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'Don't be a Guberif': 70 years ago, Idaho's attention-grabbing wildfire prevention campaign was born

"It seemed to work because a lot of people would hear the name and go, 'what is that?'"

BOISE, Idaho — Idaho has certainly made some significant contributions to culture and innovation, from the Pulaski firefighting tool, the chairlift, and perhaps, television.

About 70 years ago, there was a probably less-popular Idaho creation that has been the cause of so many questions. 

"50 years ago, I visited Idaho and noticed something printed on the road," a viewer said. "'Don't be a Guberif': what is that?"

Unless you're a real old-time Idahoan, you may not know the answer.

Guberif definitely sounds like gibberish, and it kind of is. But it's nonsense that makes perfect sense.

Put simply, "Guberif" is just "Firebug" spelled backward.

Scott Philips from the Idaho Department of Lands said backward is how we get to the bottom of the Guberif's beginning.

"The Guberif came about really in response to an epidemic of forest fires in the early to mid-1940s across the pacific northwest," Phillips said. 

In 1946, Idaho jumped in on the Keep Green Program but wanted to set itself apart from other states involved in the program.

Then, in 1950, the Guberif was born.

The Guberif started out as a cartoon campaign created by Richard Trzuskowski, who decided on Firebug, but to be read in reverse.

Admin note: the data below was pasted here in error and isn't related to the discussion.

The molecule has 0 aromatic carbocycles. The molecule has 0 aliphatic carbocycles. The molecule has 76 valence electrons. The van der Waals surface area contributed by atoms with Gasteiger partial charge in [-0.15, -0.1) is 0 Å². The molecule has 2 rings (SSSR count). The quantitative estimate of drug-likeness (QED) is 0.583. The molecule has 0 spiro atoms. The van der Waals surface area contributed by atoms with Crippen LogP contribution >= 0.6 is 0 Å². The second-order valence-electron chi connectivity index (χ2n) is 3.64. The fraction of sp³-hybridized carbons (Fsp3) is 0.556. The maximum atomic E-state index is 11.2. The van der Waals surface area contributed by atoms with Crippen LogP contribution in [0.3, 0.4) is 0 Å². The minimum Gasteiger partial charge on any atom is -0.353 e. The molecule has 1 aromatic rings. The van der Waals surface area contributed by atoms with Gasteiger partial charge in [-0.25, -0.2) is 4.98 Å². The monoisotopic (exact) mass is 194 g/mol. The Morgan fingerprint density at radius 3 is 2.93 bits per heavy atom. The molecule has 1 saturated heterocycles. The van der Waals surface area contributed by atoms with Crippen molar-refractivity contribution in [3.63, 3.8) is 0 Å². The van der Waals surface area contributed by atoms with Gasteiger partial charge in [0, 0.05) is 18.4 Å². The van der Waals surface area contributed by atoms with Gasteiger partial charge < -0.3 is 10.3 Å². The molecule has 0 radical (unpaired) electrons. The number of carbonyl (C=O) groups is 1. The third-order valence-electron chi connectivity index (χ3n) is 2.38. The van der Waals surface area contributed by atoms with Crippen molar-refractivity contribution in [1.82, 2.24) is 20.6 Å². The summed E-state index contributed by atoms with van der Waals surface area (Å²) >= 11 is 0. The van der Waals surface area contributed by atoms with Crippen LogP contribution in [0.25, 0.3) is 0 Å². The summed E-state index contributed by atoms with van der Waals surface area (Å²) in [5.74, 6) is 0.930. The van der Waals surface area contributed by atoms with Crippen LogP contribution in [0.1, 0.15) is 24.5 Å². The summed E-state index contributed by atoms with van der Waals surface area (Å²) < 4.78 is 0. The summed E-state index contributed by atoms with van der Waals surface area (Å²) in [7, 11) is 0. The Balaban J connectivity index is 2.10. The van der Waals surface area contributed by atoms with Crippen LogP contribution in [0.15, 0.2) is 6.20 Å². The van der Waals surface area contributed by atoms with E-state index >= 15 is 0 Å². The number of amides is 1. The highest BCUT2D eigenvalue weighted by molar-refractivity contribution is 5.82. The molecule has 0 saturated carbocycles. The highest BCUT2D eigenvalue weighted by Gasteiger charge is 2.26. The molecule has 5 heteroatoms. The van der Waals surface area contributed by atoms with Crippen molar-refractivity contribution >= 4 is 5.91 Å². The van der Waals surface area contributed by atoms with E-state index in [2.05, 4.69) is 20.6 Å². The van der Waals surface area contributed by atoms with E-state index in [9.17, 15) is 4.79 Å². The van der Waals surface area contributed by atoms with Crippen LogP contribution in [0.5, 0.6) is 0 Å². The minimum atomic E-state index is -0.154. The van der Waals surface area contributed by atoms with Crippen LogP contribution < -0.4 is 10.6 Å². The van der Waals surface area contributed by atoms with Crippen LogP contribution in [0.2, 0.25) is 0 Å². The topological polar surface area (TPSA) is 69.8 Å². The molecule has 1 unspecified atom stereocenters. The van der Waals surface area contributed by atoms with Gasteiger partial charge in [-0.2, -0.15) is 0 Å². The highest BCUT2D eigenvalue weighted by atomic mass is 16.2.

"Backwards is really interesting because when you think about other characters who came on the scene in the 40s and 50s to prevent forest fires, particularly Smokey Bear, Smokey led by example; the Guberif did not," Phillips said. "He showed people what you should not do in the forest which was smoking, leaving campfires unattended and fireworks."

The reaction to the Guberif was equally split: people either loved him or hated him.

"But it seemed to work because a lot of people would hear the name and go, 'what is that?'" Philips said. "It did, in fact, it worked so well that 70 years after his debut we're still talking about the Guberif."

Shortly after his inception, the Guberif was posted on nearly 100,000 postcards and painted on 300 places across Idaho's paved roads. The paintings only recently went away.

"The last remaining remnant of that roadway messaging that I can find would have been up near Heyburn State Park at the entrance, but that was paved over a couple of years ago, unfortunately," Philips said.

Forest fires certainly aren't going anywhere. However, there may be a small chance of the Guberif making a comeback.

"I did talk to some of our guys in the fire program and found out there still may be a six-foot-tall template for lettering," Philips said. "So we may never know about these things." 

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